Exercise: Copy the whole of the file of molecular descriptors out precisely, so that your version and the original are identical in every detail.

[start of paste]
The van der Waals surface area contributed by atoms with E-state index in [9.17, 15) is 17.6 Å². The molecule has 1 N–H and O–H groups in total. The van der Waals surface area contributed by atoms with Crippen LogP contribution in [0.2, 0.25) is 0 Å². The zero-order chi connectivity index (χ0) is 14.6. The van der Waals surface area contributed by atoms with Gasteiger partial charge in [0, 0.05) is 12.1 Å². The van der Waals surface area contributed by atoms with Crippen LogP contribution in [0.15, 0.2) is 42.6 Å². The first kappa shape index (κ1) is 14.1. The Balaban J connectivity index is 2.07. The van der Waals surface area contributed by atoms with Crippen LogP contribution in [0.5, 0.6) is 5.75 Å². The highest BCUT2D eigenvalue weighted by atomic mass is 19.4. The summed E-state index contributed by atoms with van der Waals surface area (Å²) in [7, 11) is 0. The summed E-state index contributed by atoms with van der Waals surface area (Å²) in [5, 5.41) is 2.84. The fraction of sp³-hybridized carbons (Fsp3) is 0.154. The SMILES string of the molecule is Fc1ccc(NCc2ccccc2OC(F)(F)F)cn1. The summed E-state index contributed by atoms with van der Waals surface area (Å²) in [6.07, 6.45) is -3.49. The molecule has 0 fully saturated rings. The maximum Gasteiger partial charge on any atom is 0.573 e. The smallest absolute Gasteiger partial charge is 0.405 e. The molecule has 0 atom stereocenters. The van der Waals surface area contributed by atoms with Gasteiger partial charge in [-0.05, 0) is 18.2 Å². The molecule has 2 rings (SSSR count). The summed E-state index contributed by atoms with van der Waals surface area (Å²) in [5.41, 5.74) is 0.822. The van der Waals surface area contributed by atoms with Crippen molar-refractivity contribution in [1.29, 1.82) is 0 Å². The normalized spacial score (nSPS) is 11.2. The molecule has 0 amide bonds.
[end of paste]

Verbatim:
The van der Waals surface area contributed by atoms with E-state index in [9.17, 15) is 17.6 Å². The molecule has 1 N–H and O–H groups in total. The van der Waals surface area contributed by atoms with Crippen LogP contribution in [0.2, 0.25) is 0 Å². The zero-order chi connectivity index (χ0) is 14.6. The van der Waals surface area contributed by atoms with Gasteiger partial charge in [0, 0.05) is 12.1 Å². The van der Waals surface area contributed by atoms with Crippen LogP contribution in [0.15, 0.2) is 42.6 Å². The first kappa shape index (κ1) is 14.1. The Balaban J connectivity index is 2.07. The van der Waals surface area contributed by atoms with Crippen LogP contribution in [0.5, 0.6) is 5.75 Å². The highest BCUT2D eigenvalue weighted by atomic mass is 19.4. The summed E-state index contributed by atoms with van der Waals surface area (Å²) in [7, 11) is 0. The summed E-state index contributed by atoms with van der Waals surface area (Å²) in [5, 5.41) is 2.84. The fraction of sp³-hybridized carbons (Fsp3) is 0.154. The SMILES string of the molecule is Fc1ccc(NCc2ccccc2OC(F)(F)F)cn1. The summed E-state index contributed by atoms with van der Waals surface area (Å²) in [6.07, 6.45) is -3.49. The molecule has 0 fully saturated rings. The maximum Gasteiger partial charge on any atom is 0.573 e. The smallest absolute Gasteiger partial charge is 0.405 e. The molecule has 0 atom stereocenters. The van der Waals surface area contributed by atoms with Gasteiger partial charge in [-0.05, 0) is 18.2 Å². The molecule has 2 rings (SSSR count). The summed E-state index contributed by atoms with van der Waals surface area (Å²) in [5.41, 5.74) is 0.822. The van der Waals surface area contributed by atoms with Crippen molar-refractivity contribution in [1.29, 1.82) is 0 Å². The normalized spacial score (nSPS) is 11.2. The molecule has 0 amide bonds.